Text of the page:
Jerome Powell, governor of the Federal Reserve, arrives for a Senate Banking subcommittee hearing in Washington, D.C., U.S., on Thursday, April 14, 2016. Powell urged lawmakers not to overemphasize the impact of regulation on bond market liquidity. Photographer: Drew Angerer/Bloomberg
© Bloomberg

President Donald Trump has nominated Jay Powell to be chair of the US Federal Reserve. But the process of thinking about the future of the Fed begins with the nomination rather than ends.

The Trump administration’s ability to make a number of key Fed appointments brings an opportunity — and the responsibility — to ask far-reaching questions about the central bank’s mission. Under Paul Volcker, chair between 1979 and 1987, the Fed grappled with how to tame destructive inflation. During the tenure of his successor, Alan Greenspan, it asked how fast the economy could grow without igniting inflation. The central bank led by Ben Bernanke explored how to stem the economic effects of financial instability. Under Janet Yellen, the Fed still struggles with how to exit ultra-loose monetary policy as the economy expands at a rate consistent with many estimates of potential gross domestic product growth and full employment.

The Federal Reserve board shaped by Mr Trump and Mr Powell now faces three big questions about what a “normal” monetary policy looks like in today’s economic environment, what the scope of the Fed’s role in financial regulation should be, and how it can safeguard the independence of monetary policy in a hostile political climate.

The first question of what is “normal” is as difficult as it is important. Normality cannot mean a return to the immediate pre-financial-crisis period. It also cannot mean going back to the seemingly calmer and more rigidly regulated days before the repeal, in 1999, of the Glass-Steagall act which separated commercial and investment banking. And from an analytical perspective, normal cannot just be a matter of specifying a Fed balance sheet level with a particular historical marker or an empirical relationship that fitted well to past data.

Rather, “normal” requires a definition of the Fed’s mission and economic role. Economists generally assign the maintenance of price stability and financial stability to the central bank. Politicians see the job of the Fed as providing macroeconomic support. Defining what normal means in this context, then, requires the Fed to answer the question of what frameworks and processes are required to accomplish these essential or mandated missions. Policy that departs from these definitions should be accommodated as long as the Fed states its reasons clearly. This approach is one of “maintain” (an articulated framework) and “explain” (factors considered in deviating from that framework).

The Fed should be on the front line of financial stability as a lender of last resort in a financial crisis (that is, where contagion and panic spread across financial institutions). The Fed can also play a role in stabilising aggregate demand using monetary policy tools to affect interest rate sensitive spending. Beyond those interventions, a definition of normal should define the proper scope of the Fed’s balance sheet. Purchases of long-dated Treasury securities or mortgages in times of crisis or market dislocation can be consistent with the Fed’s lender-of-last-resort role. But significant such actions on a longer-run basis raise concerns about distorting price signals in capital markets and even about the Fed’s independence. The definition of normality should also specify whether the Fed should take actions to affect important economic variables, such as the labour force participation rate, that are better influenced by fiscal policy simply because the latter is not providing sufficient support.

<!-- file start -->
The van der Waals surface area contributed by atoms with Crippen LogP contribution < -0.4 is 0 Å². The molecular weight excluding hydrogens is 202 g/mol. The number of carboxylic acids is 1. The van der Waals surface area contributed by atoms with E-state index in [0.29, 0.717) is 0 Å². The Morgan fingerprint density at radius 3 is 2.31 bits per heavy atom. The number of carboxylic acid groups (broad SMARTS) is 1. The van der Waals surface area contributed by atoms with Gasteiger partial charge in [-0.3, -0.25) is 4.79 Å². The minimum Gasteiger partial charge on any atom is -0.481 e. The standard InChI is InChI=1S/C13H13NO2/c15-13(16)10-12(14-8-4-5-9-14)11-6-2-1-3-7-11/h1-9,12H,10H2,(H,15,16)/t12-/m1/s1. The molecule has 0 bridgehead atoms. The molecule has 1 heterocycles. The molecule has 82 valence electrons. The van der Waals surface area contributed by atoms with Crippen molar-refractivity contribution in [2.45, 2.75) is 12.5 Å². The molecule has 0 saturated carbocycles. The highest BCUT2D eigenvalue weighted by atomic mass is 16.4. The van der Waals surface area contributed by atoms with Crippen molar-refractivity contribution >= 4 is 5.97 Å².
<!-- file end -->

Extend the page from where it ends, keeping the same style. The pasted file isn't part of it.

Second, what should the scope of the Fed’s regulatory authority be? The Dodd-Frank act increased the Fed’s regulatory power substantially. But how necessary would this beefed-up regulation be if there were to be a credible resolution of the “too-big-to-fail” problem? There is substantial room for improvement in simplifying and streamlining capital and liquidity rules. And bank stress tests should be subjected to the rigour of peer review by economic and financial experts. Finally, the question remains whether the monetary authority should take a bigger role in regulation given that the expanded role brings with it greater political scrutiny.

Third, and very important, independence in the conduct of monetary policy is important for financial stability and price stability. The Fed is a creature of Congress through the Federal Reserve act, so Congress should hold the Fed accountable. But accountable for what? Congressional hostility toward the Fed is considerable and bipartisan. Some of this hostility reflects the view that the Fed’s actions during the financial crisis benefited Wall Street, not Main Street. While neglecting many of the benefits of the Fed’s actions during that period, this view is not entirely unfounded. And such complaints will subside in future only if the Fed and its new chair are clearer about the central bank’s frameworks for monetary policy, its role as lender of last resort and financial regulation. Better communication with Congress and the public on these points is essential.

Selecting Mr Powell and making other appointments is a significant opportunity for the Trump administration. But it is answers to all of these questions that will truly reveal the future of the Fed.

The writer, dean of Columbia Business School, was chairman of the US Council of Economic Advisers under President George W Bush

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